How to Drive in Italy: How to Drive Like a Local Safely
Italy is a country full of so many wonderful things. Visitors flock to the peninsula to enjoy the food, the culture, the fashion and stunning towns and cities.
To really enjoy Italy, a hire car is the best way to get around. You can find yourself off the beaten track and end up discovering picturesque villages, quaint restaurants and idyllic hotels. You can also find yourself cruising the motorway and crossing city to city with ease, factoring in additional stop-off points as you come across them.
Before you get the motor running, though, it would be wise to make sure you are fully up to speed with the requirements for driving in Italy.
Select your hire car from our comprehensive Italy directory, then read on to find out everything about hitting the road in Italy.
What documents will I need to drive in Italy?
A full photocard valid UK drivers licence allows you to drive in Italy, but you will also need further documentation to ensure you don’t fall foul of any law. Have your passport on you as well as proof or ownership and proof of insurance. When using a rental car, ensure you have all relevant documents required for the hire of your car. In addition, you will need a motor insurance green card – these simply prove that you have the minimum level of insurance to drive in Italy or other EU nations. These come free from your insurance provider. To ensure your motor insurance green card arrives on time, the general rule is to apply for one at least 6 weeks before you plan to travel.
If you do not currently hold a photocard drivers’ licence and instead own a paper equivalent, you may need an International Drivers Permit (IDP). For full details of how IDPs work, you can read our IDP guide. If you are renting a car, there is a chance that you will need an IDP in addition to your driver’s licence. Your chosen car hire company will be able to advise you on this.
Do I need specific safety equipment to drive in Italy?
Italian driving law states that you must carry warning triangles in your car, along with reflective jackets. You will also need to display a UK sticker and not a GB one. Since late 2021, the rules regarding these have changed. With a hire car, you will not need to worry about this.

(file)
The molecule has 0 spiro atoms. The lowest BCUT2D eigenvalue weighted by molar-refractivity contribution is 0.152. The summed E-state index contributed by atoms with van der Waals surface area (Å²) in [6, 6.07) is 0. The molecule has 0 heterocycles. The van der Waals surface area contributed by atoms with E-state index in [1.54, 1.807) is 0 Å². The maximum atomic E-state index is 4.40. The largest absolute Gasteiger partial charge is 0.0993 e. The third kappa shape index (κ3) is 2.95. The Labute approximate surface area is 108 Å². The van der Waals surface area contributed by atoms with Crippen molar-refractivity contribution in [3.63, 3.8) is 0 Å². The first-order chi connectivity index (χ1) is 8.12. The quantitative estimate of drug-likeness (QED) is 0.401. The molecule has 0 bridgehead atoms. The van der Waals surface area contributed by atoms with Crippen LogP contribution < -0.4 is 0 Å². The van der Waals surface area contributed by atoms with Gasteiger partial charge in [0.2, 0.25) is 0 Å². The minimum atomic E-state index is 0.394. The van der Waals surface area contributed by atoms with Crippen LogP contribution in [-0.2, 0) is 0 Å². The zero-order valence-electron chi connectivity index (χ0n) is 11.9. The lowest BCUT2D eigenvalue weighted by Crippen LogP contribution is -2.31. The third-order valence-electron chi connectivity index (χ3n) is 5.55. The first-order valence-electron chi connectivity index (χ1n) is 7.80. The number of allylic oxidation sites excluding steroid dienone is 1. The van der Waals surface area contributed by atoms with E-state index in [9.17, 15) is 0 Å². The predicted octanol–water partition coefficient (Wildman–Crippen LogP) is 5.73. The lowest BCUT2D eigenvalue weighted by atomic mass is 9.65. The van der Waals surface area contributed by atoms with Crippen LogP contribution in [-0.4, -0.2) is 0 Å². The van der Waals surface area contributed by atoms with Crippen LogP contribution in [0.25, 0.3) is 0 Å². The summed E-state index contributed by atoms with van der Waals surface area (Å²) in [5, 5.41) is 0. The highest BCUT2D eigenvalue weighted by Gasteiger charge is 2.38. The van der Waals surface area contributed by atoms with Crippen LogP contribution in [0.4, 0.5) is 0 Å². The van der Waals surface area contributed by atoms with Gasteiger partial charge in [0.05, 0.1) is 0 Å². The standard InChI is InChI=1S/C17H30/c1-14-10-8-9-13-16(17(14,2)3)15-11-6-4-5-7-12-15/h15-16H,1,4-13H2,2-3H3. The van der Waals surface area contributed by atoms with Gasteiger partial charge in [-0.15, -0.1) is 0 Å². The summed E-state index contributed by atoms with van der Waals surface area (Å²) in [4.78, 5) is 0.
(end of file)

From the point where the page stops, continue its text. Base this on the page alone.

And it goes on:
Drivers must also ensure daytime lights or side lights are on at all times.
Road rules in Italy
We have all seen the scenes where roads are packed with irate, fast. As long as you abide by the rules, you will not have to worry too much.
Overtaking rules in Italy
In Italy you cannot overtake when approaching level crossings, at bends, on the brow of a hill, at intersections or when your visibility is compromised. If a vehicle ahead of you has slowed to allow people to cross, it is also forbidden for you to overtake that vehicle.
Who has priority on the road in Italy?
The general rule is that vehicles coming from the right have priority. Pedestrians will always have priority when on crossings, as will cyclists near cycle paths. If you have visited a mountain area, and the road is very narrow, the ascending vehicle has priority.
Emergency vehicles always have priority over other road users, as do any railed vehicles such as trams.
Using the horn
Rules surrounding you using your horn are quite simple and must be followed. Do not use it in urban areas unless there is an emergency. Rather than sounding the horn as a warning signal, you are allowed to flash your lights.
If you head into the countryside, the use of a horn is compulsory should the need arise. If you are carrying an injured person or someone that is seriously ill, a horn must be used regardless of the normal restrictions.
Look out for the ZTL zones
A ZTL is an area that is exclusively used by residents only. You will see them signposted, and if you enter one, you could find yourself facing a heavy fine. Park away from them if you plan to head to an area that is ZTL only.
Do I have to wear a seat belt in Italy?
Failure to wear a seatbelt could see you incurring a large fine. Current levels of fines range from €80 to just over €300. It is compulsory to wear seatbelts in front and rear seats of all vehicles that have them.
What are the speed limits in Italy?
In Italy, all speed limits are displayed in km/h, so it is important to recognize the difference to what you see in the UK. Current Italian speed limits are:
- 50-70 km/h in built up areas
- 90-110 km/h outside built up areas
- 130 km/h on motorways
On occasion, you will find motorways with 6 lanes (3 in each direction) permitting speeds of 150 km/h.
If you don’t stick to these limits, you could be issued with a fine as high as €4000.
What are the parking rules in Italy?
When driving in Italy, you will not be able to park on or near a bend, intersection or brow of a hill. Vehicles must be parked on the right side of the road, unless on a one-way street where both sides can be used. You must make sure there is at least 3 meters of space.
If you choose to visit Rome, you cannot park in the historic centre between 7am-8pm Monday-Friday.
If you see blue road signs, it simply means parking is restricted and will need to be paid for. If you don’t comply with parking regulations, you could find yourself clamped.
Driving in Italy can be exciting. As long as you follow the road rules, you won’t have any problem enjoying the experience. Add one of our car hire excess insurance Europe plans to keep you fully covered from any surprise costs. We can give you a free quote today and if you have any questions, you can get in touch any time